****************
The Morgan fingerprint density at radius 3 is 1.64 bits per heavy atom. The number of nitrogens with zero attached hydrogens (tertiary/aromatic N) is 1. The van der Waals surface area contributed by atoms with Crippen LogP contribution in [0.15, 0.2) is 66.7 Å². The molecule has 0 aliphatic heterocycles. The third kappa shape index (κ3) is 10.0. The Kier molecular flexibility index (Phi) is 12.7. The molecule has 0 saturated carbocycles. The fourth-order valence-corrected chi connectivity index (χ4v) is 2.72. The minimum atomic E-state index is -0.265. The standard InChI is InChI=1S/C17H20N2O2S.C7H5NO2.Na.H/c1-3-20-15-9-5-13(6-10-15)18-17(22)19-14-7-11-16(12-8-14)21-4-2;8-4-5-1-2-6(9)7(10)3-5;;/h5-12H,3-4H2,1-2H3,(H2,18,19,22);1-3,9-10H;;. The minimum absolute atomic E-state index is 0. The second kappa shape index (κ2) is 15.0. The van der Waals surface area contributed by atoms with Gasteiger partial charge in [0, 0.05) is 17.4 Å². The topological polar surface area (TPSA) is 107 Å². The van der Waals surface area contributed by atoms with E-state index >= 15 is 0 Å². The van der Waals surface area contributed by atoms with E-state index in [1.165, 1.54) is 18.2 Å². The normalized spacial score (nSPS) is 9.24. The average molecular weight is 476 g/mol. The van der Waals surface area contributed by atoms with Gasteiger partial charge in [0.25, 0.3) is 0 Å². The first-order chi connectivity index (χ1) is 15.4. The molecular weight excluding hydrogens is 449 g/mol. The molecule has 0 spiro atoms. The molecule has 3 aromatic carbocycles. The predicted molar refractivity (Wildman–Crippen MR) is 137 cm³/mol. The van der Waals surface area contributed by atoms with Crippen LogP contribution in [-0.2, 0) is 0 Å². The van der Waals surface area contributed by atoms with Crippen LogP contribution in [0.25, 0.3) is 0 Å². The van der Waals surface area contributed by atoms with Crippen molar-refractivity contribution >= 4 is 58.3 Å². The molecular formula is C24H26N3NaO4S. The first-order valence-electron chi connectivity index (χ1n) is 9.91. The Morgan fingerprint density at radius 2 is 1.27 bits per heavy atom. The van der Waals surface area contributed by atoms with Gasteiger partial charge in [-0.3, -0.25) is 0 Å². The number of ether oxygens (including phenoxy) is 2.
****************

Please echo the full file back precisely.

The Morgan fingerprint density at radius 3 is 1.64 bits per heavy atom. The number of nitrogens with zero attached hydrogens (tertiary/aromatic N) is 1. The van der Waals surface area contributed by atoms with Crippen LogP contribution in [0.15, 0.2) is 66.7 Å². The molecule has 0 aliphatic heterocycles. The third kappa shape index (κ3) is 10.0. The Kier molecular flexibility index (Phi) is 12.7. The molecule has 0 saturated carbocycles. The fourth-order valence-corrected chi connectivity index (χ4v) is 2.72. The minimum atomic E-state index is -0.265. The standard InChI is InChI=1S/C17H20N2O2S.C7H5NO2.Na.H/c1-3-20-15-9-5-13(6-10-15)18-17(22)19-14-7-11-16(12-8-14)21-4-2;8-4-5-1-2-6(9)7(10)3-5;;/h5-12H,3-4H2,1-2H3,(H2,18,19,22);1-3,9-10H;;. The minimum absolute atomic E-state index is 0. The second kappa shape index (κ2) is 15.0. The van der Waals surface area contributed by atoms with Gasteiger partial charge in [0, 0.05) is 17.4 Å². The topological polar surface area (TPSA) is 107 Å². The van der Waals surface area contributed by atoms with E-state index >= 15 is 0 Å². The van der Waals surface area contributed by atoms with E-state index in [1.165, 1.54) is 18.2 Å². The normalized spacial score (nSPS) is 9.24. The average molecular weight is 476 g/mol. The van der Waals surface area contributed by atoms with Gasteiger partial charge in [0.25, 0.3) is 0 Å². The first-order chi connectivity index (χ1) is 15.4. The molecular weight excluding hydrogens is 449 g/mol. The molecule has 0 spiro atoms. The molecule has 3 aromatic carbocycles. The predicted molar refractivity (Wildman–Crippen MR) is 137 cm³/mol. The van der Waals surface area contributed by atoms with Crippen LogP contribution in [-0.2, 0) is 0 Å². The van der Waals surface area contributed by atoms with Crippen LogP contribution in [0.25, 0.3) is 0 Å². The van der Waals surface area contributed by atoms with Crippen molar-refractivity contribution >= 4 is 58.3 Å². The molecular formula is C24H26N3NaO4S. The first-order valence-electron chi connectivity index (χ1n) is 9.91. The Morgan fingerprint density at radius 2 is 1.27 bits per heavy atom. The van der Waals surface area contributed by atoms with Gasteiger partial charge in [-0.3, -0.25) is 0 Å². The number of ether oxygens (including phenoxy) is 2.